Without a win at the Reebok Stadium since 2002, Arsenal cannot rid themselves of their Bolton hoodoo. Yet last night it was technical quality rather than intimidation that was their undoing, and from a familiar source as Nicolas Anelka ended the wait for his first Premiership goals for Sam Allardyce's team by scoring twice against his former club.
The Frenchman was a classic Arsène Wenger discovery when he arrived at Highbury as an 18-year-old in 1997 and scored 28 goals in his two seasons with Arsenal, but a suspect temperament and inconsistent form have accompanied him since then and his failure to score in his first 10 Premiership matches for Bolton had raised fears that Allardyce might have made an expensive error when he paid £8 million to bring him back to England from Fenerbahce in August.
Last night, however, despite the elevation of Theo Walcott to starting duty in the absence of an injured Thierry Henry, Anelka made himself the unrivalled centre of attention, delivering two pieces of reassurance to his new manager as another sorry excursion to Bolton prompted Wenger to concede that his team's chance of winning the title may have gone.
Acknowledging the gap of 12 points Arsenal must make up on Manchester United, Wenger said: "We are too far behind. There is a lot of quality in the team but we do not seem able to turn it into points and what kind of impact we can make now, I don't know." Bolton now have an opportunity to have a greater say.
Chelsea are due at the Reebok on Wednesday and Allardyce will be looking for more of the same from Anelka, hoping last night's performance will have repaired any damage to his confidence created by his barren streak. "I was concerned about him because he was getting into good positions and starting to look to pass," Allardyce said. "But perhaps facing his old club brought about a little extra incentive to show how good he is and I think this can be a turning point for him."
Arsenal hit the woodwork three times in the second half but their defending was below the necessary standard, exposed first in the ninth minute when Abdoulaye Faye was allowed to head home El Hadji Diouf's corner unchallenged, Faye's second goal for Bolton coming against the side he had punished with his first, in last season's 2-0 Bolton win here.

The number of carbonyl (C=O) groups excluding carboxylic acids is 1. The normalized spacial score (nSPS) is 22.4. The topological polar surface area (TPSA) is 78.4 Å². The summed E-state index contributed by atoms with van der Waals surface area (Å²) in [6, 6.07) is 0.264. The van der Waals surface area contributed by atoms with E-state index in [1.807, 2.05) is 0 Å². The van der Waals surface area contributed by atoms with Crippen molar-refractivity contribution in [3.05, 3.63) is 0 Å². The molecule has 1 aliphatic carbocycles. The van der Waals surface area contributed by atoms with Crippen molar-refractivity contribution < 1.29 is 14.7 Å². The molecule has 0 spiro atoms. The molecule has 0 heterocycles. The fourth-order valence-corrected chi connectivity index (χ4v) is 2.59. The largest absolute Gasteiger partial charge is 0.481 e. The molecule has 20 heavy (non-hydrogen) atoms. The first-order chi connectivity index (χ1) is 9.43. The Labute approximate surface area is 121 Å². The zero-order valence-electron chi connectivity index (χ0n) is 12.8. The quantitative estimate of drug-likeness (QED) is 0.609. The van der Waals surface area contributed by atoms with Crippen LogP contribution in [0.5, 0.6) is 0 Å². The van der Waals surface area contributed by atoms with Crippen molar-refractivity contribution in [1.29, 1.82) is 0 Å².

It was a goal that had less to do with Bolton's physical strength than slack marking yet it did not take long for hackles to be raised in the Arsenal technical area and on the field, and with some justification. Kevin Davies was fortunate to receive only a yellow card after angrily pushing Emmanuel Eboué to the ground and Quinton Fortune was rightly booked for a lunge that sent Walcott skidding off the pitch. It would be the former Manchester United defender's last noteworthy contribution, injury forcing his withdrawal after 43 minutes. Bolton also lost Nicky Hunt, their other full-back, soon afterwards.
Then came Anelka's golden moment, swiftly followed by a goal for Arsenal. Anelka's was a wonderful strike, the Frenchman turning with the ball on the left, striding past two defenders and unleashing a rising shot on a 30-yard diagonal that Lehmann was never going to keep out.
Yet Allardyce's joy at seeing Anelka's face break into a broad smile was tempered within seconds as Cesc Fabregas delivered a cross from the right to set up an unmarked Gilberto Silva to head home from eight yards.
It was a tough fixture for Walcott to be given only his second start and his first away from home but he had impressed Wenger after coming off the bench to turn the game against Hamburg in midweek. Unfazed, he was the key figure in Arsenal's strong start to the second half, supplying the cross from which Freddie Ljungberg hit a post with a header and going close himself with a shot deflected over by Tal Ben Haim.
Fabregas and Emmanuel Adebayor also hit the post and bar in the final stages but Anelka was destined to have the decisive say. Moments after watching Lehmann pull off a fine save to deny him what had looked a certain second goal, he came up with the finish of a striker at his confident best, timing his run on to Ivan Campo's defence-breaching pass before drilling the ball out of Lehmann's reach.Reuse content